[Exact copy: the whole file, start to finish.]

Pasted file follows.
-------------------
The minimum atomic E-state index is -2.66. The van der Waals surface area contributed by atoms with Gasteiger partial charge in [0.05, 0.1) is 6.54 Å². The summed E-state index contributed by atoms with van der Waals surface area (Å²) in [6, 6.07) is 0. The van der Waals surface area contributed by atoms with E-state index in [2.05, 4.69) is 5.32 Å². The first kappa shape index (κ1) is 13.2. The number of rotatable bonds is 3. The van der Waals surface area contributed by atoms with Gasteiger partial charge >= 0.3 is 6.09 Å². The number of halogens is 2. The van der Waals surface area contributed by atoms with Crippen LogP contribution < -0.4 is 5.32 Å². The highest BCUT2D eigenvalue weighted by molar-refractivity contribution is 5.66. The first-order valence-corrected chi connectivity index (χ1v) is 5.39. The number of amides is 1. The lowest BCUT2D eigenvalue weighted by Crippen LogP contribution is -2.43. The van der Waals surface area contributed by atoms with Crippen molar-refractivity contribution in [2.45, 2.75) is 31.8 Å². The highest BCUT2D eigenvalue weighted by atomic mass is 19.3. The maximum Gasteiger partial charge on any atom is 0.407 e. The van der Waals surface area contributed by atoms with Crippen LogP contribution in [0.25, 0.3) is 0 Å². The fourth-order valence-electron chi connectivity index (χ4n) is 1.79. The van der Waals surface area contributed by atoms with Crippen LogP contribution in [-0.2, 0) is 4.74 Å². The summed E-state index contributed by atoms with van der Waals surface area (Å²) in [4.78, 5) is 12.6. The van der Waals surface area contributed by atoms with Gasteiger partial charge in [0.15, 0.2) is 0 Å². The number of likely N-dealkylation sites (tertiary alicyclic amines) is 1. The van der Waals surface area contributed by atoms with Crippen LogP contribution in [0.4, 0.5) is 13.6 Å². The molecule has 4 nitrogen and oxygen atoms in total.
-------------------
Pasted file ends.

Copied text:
The minimum atomic E-state index is -2.66. The van der Waals surface area contributed by atoms with Gasteiger partial charge in [0.05, 0.1) is 6.54 Å². The summed E-state index contributed by atoms with van der Waals surface area (Å²) in [6, 6.07) is 0. The van der Waals surface area contributed by atoms with E-state index in [2.05, 4.69) is 5.32 Å². The first kappa shape index (κ1) is 13.2. The number of rotatable bonds is 3. The van der Waals surface area contributed by atoms with Gasteiger partial charge >= 0.3 is 6.09 Å². The number of halogens is 2. The van der Waals surface area contributed by atoms with Crippen LogP contribution < -0.4 is 5.32 Å². The highest BCUT2D eigenvalue weighted by molar-refractivity contribution is 5.66. The first-order valence-corrected chi connectivity index (χ1v) is 5.39. The number of amides is 1. The lowest BCUT2D eigenvalue weighted by Crippen LogP contribution is -2.43. The van der Waals surface area contributed by atoms with Crippen molar-refractivity contribution in [2.45, 2.75) is 31.8 Å². The highest BCUT2D eigenvalue weighted by atomic mass is 19.3. The maximum Gasteiger partial charge on any atom is 0.407 e. The van der Waals surface area contributed by atoms with Crippen LogP contribution in [0.25, 0.3) is 0 Å². The fourth-order valence-electron chi connectivity index (χ4n) is 1.79. The van der Waals surface area contributed by atoms with Crippen LogP contribution in [-0.2, 0) is 4.74 Å². The summed E-state index contributed by atoms with van der Waals surface area (Å²) in [4.78, 5) is 12.6. The van der Waals surface area contributed by atoms with Gasteiger partial charge in [0.15, 0.2) is 0 Å². The number of likely N-dealkylation sites (tertiary alicyclic amines) is 1. The van der Waals surface area contributed by atoms with Crippen LogP contribution in [0.4, 0.5) is 13.6 Å². The molecule has 4 nitrogen and oxygen atoms in total.